First Order Error Analysis for O.D.E.

• Jan 14th 2011, 03:42 PM
jegues
First Order Error Analysis
Given that the velocity of the falling parachutist can be computed by,

$\displaystyle v(t) = \frac{gm}{c}(1-e^{(\frac{c}{m})t})$

Use a first-order error analysis to estimate the error of v and t = 6, if g = 9.8 and m = 50 but c = 12.5 + or - 1.5.

I'm having a tough time starting this one. Can someone nudge me in the right direction?

EDIT: I just realized I posted this is the wrong section, it's clearly not an ODE can someone please move it?
• Jan 14th 2011, 05:02 PM
dwsmith
Quote:

Originally Posted by jegues
Given that the velocity of the falling parachutist can be computed by,

$\displaystyle v(t) = \frac{gm}{c}(1-e^{(\frac{c}{m})t})$

Use a first-order error analysis to estimate the error of v and t = 6, if g = 9.8 and m = 50 but c = 12.5 + or - 1.5.

I'm having a tough time starting this one. Can someone nudge me in the right direction?

EDIT: I just realized I posted this is the wrong section, it's clearly not an ODE can someone please move it?

Click the traingle with ! in the middle and type in the forum it should be in and hit submit.
• Jan 14th 2011, 11:44 PM
CaptainBlack
Quote:

Originally Posted by jegues
Given that the velocity of the falling parachutist can be computed by,

$\displaystyle v(t) = \frac{gm}{c}(1-e^{(\frac{c}{m})t})$

Use a first-order error analysis to estimate the error of v and t = 6, if g = 9.8 and m = 50 but c = 12.5 + or - 1.5.

I'm having a tough time starting this one. Can someone nudge me in the right direction?

EDIT: I just realized I posted this is the wrong section, it's clearly not an ODE can someone please move it?

Start by expanding as a Taylor series (in c) about c=12.5 and truncate after the first term.

CB
• Jan 15th 2011, 07:12 AM
jegues
Quote:

Originally Posted by CaptainBlack
Start by expanding as a Taylor series (in c) about c=12.5 and truncate after the first term.

CB

So,

$\displaystyle v(t) = f(t) + R_{n}$

$\displaystyle v(6) = g(50)(1-e^{\frac{12.5 \times 6}{50}}) + R_{n} = -1706.03 + R_{n}$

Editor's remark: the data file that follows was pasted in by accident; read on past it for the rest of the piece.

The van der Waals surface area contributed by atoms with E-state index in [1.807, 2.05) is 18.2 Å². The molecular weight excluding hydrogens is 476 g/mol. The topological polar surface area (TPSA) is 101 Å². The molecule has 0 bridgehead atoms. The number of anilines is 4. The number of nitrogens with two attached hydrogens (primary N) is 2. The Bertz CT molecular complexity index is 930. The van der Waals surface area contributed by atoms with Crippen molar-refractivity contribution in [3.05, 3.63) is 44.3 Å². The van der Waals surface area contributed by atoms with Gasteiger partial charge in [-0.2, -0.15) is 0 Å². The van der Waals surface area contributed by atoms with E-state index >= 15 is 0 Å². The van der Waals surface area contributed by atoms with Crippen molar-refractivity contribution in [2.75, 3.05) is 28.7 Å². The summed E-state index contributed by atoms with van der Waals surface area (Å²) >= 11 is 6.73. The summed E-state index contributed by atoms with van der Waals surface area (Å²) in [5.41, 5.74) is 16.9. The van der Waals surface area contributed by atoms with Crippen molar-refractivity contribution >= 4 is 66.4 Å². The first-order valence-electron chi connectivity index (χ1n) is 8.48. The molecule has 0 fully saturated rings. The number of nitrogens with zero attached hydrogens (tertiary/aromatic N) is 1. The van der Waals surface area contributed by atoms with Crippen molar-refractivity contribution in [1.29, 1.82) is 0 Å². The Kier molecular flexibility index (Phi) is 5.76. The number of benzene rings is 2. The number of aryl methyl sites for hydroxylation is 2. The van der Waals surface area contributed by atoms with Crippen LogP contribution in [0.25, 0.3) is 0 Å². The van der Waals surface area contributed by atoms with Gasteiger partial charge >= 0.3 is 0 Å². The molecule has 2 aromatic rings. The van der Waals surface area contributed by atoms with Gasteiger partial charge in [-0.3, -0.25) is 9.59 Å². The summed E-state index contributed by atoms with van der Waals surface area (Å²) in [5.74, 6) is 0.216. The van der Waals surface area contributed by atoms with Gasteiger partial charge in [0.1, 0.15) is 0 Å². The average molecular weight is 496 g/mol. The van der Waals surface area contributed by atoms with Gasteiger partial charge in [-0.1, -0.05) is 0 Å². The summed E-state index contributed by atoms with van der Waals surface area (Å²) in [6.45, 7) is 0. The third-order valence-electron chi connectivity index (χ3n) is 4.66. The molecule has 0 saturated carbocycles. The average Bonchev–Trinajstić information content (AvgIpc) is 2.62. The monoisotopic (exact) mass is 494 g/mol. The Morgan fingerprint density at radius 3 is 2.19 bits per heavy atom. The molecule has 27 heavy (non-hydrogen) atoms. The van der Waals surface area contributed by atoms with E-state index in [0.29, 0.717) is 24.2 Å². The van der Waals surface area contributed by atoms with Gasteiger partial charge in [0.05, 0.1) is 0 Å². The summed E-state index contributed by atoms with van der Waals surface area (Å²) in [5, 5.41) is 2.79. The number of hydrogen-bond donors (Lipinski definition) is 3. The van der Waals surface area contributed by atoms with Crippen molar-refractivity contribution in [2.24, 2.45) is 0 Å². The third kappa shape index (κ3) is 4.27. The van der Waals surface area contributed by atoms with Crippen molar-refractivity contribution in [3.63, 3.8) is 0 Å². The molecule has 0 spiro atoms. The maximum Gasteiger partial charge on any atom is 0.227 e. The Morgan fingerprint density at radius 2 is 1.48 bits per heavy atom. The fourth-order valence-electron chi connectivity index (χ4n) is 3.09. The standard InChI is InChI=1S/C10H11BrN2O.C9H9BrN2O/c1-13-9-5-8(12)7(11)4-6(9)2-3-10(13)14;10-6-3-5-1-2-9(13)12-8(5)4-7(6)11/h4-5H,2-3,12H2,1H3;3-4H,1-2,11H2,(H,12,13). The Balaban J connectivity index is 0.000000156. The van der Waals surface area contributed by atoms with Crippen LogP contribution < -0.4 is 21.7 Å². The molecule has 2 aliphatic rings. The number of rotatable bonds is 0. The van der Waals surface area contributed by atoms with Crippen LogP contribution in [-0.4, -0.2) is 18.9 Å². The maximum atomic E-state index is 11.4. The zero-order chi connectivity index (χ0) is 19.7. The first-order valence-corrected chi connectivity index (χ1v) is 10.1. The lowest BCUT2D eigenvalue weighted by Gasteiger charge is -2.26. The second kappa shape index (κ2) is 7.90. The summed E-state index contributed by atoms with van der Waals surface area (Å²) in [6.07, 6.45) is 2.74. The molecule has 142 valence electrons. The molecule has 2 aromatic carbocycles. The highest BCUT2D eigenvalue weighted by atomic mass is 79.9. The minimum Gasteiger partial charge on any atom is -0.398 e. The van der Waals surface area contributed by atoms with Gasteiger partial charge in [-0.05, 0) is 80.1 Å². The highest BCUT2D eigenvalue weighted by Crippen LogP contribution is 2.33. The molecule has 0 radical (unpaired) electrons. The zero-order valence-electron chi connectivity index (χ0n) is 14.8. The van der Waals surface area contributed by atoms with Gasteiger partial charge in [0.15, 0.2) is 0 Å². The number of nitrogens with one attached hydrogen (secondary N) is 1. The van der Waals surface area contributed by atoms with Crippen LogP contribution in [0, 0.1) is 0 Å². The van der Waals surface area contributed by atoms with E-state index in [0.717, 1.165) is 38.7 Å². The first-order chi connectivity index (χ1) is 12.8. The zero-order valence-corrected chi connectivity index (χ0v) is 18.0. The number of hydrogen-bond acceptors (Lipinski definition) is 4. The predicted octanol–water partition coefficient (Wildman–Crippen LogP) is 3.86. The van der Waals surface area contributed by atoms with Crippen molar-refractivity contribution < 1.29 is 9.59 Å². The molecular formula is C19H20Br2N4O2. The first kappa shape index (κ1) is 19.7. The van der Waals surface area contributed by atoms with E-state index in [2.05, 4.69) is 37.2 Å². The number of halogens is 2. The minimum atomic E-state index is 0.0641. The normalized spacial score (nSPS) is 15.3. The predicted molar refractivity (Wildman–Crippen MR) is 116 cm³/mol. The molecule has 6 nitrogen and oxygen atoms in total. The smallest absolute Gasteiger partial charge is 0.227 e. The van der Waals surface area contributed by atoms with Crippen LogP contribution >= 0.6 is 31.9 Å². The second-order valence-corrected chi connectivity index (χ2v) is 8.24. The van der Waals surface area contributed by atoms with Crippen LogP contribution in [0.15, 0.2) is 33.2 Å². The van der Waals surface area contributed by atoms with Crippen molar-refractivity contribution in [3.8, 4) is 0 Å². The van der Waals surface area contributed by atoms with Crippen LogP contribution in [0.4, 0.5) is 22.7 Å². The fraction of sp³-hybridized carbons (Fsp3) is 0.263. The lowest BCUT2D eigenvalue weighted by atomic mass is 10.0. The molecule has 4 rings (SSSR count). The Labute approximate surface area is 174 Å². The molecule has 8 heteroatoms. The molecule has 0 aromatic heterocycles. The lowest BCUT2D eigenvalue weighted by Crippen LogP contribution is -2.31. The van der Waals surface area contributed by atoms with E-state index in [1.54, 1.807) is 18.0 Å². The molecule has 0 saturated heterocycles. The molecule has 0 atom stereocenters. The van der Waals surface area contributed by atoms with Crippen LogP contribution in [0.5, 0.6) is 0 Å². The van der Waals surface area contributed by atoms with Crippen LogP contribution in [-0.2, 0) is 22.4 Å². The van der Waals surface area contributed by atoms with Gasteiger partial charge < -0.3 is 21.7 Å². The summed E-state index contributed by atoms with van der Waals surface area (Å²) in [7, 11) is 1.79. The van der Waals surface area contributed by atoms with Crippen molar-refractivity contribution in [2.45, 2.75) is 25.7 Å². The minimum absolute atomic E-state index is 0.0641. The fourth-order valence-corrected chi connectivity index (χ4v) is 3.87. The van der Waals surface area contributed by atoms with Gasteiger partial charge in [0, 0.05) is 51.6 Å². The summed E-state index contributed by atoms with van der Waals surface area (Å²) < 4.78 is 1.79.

How do I get the error from this?
• Jan 15th 2011, 09:37 AM
CaptainBlack
Quote:

Originally Posted by jegues
So,

$\displaystyle v(t) = f(t) + R_{n}$

$\displaystyle v(6) = g(50)(1-e^{\frac{12.5 \times 6}{50}}) + R_{n} = -1706.03 + R_{n}$

How do I get the error from this?

After the first non-constant term.

CB
• Jan 15th 2011, 12:54 PM
jegues
Quote:

Originally Posted by CaptainBlack
After the first non-constant term.

CB

Here's what I came up with.

I'm pretty sure I must be misunderstanding something because I dont see any nonconstant terms.

We know the values for every variable so we should just end up with a number, no?

Where did I go wrong?

EDIT: Don't worry about the -1706.03 in the first line, it's not supposed to be there.
• Jan 15th 2011, 02:17 PM
CaptainBlack
Quote:

Originally Posted by jegues
Given that the velocity of the falling parachutist can be computed by,

$\displaystyle v(t) = \frac{gm}{c}(1-e^{(\frac{c}{m})t})$

Use a first-order error analysis to estimate the error of v and t = 6, if g = 9.8 and m = 50 but c = 12.5 + or - 1.5.

I'm having a tough time starting this one. Can someone nudge me in the right direction?

EDIT: I just realized I posted this is the wrong section, it's clearly not an ODE can someone please move it?

$\displaystyle v(t,c=12.5+\varepsilon)=\dfrac{gm}{12.5+\varepsilo n}(1+e^{(12.5+\varepsilon)t/m})$

Now expand the right hand side as a series in $\displaystyle \varepsilon$

CB
• Jan 15th 2011, 03:19 PM
jegues
Quote:

Originally Posted by CaptainBlack
$\displaystyle v(t,c=12.5+\varepsilon)=\dfrac{gm}{12.5+\varepsilo n}(1+e^{(12.5+\varepsilon)t/m})$

Now expand the right hand side as a series in $\displaystyle \varepsilon$

CB

Okay so,

$\displaystyle v(t) = \dfrac{gm}{12.5+\varepsilon}(1+e^{(12.5+\varepsilo n)t/m}) + \dfrac{gm}{12.5+\varepsilon}(1+\frac{(12.5+\vareps ilon)}{m}e^{(12.5+\varepsilon)t/m}) + ... + R_{n}$

What's next?
• Jan 16th 2011, 02:16 AM
CaptainBlack
Quote:

Originally Posted by jegues
Okay so,

$\displaystyle v(t) = \dfrac{gm}{12.5+\varepsilon}(1+e^{(12.5+\varepsilo n)t/m}) + \dfrac{gm}{12.5+\varepsilon}(1+\frac{(12.5+\vareps ilon)}{m}e^{(12.5+\varepsilon)t/m}) + ... + R_{n}$

What's next?

Is that a power series in $\displaystyle \varepsilon$?

CB
• Jan 16th 2011, 07:13 AM
jegues
Quote:

Originally Posted by CaptainBlack
Is that a power series in $\displaystyle \varepsilon$?

CB

I'm confused as to what you want me to do.

Do you mean this,

$\displaystyle e^{12.5 + \varepsilon } = \sum \frac{(12.5 + \varepsilon)^{n}}{n!}$

The sum starts from n=0 and goes to infinity, I can't seem to put it in.